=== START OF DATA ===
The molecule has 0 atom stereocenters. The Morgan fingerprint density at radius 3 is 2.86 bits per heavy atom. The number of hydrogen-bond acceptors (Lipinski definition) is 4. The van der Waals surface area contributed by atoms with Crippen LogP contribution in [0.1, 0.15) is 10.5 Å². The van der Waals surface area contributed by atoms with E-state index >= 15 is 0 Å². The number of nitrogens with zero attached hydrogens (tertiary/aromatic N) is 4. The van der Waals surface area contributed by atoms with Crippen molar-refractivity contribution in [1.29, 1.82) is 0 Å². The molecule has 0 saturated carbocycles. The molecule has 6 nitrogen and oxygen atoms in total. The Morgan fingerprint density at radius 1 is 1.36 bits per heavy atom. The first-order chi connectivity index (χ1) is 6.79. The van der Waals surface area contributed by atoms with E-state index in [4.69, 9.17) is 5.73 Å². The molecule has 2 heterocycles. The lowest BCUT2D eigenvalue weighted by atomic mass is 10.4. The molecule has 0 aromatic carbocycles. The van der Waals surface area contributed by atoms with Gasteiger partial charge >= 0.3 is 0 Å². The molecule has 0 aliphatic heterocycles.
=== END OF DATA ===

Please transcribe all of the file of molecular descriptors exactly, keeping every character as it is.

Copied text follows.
The molecule has 0 atom stereocenters. The Morgan fingerprint density at radius 3 is 2.86 bits per heavy atom. The number of hydrogen-bond acceptors (Lipinski definition) is 4. The van der Waals surface area contributed by atoms with Crippen LogP contribution in [0.1, 0.15) is 10.5 Å². The van der Waals surface area contributed by atoms with E-state index >= 15 is 0 Å². The number of nitrogens with zero attached hydrogens (tertiary/aromatic N) is 4. The van der Waals surface area contributed by atoms with Crippen molar-refractivity contribution in [1.29, 1.82) is 0 Å². The molecule has 0 saturated carbocycles. The molecule has 6 nitrogen and oxygen atoms in total. The Morgan fingerprint density at radius 1 is 1.36 bits per heavy atom. The first-order chi connectivity index (χ1) is 6.79. The van der Waals surface area contributed by atoms with E-state index in [4.69, 9.17) is 5.73 Å². The molecule has 2 heterocycles. The lowest BCUT2D eigenvalue weighted by atomic mass is 10.4. The molecule has 0 aromatic carbocycles. The van der Waals surface area contributed by atoms with Gasteiger partial charge >= 0.3 is 0 Å². The molecule has 0 aliphatic heterocycles.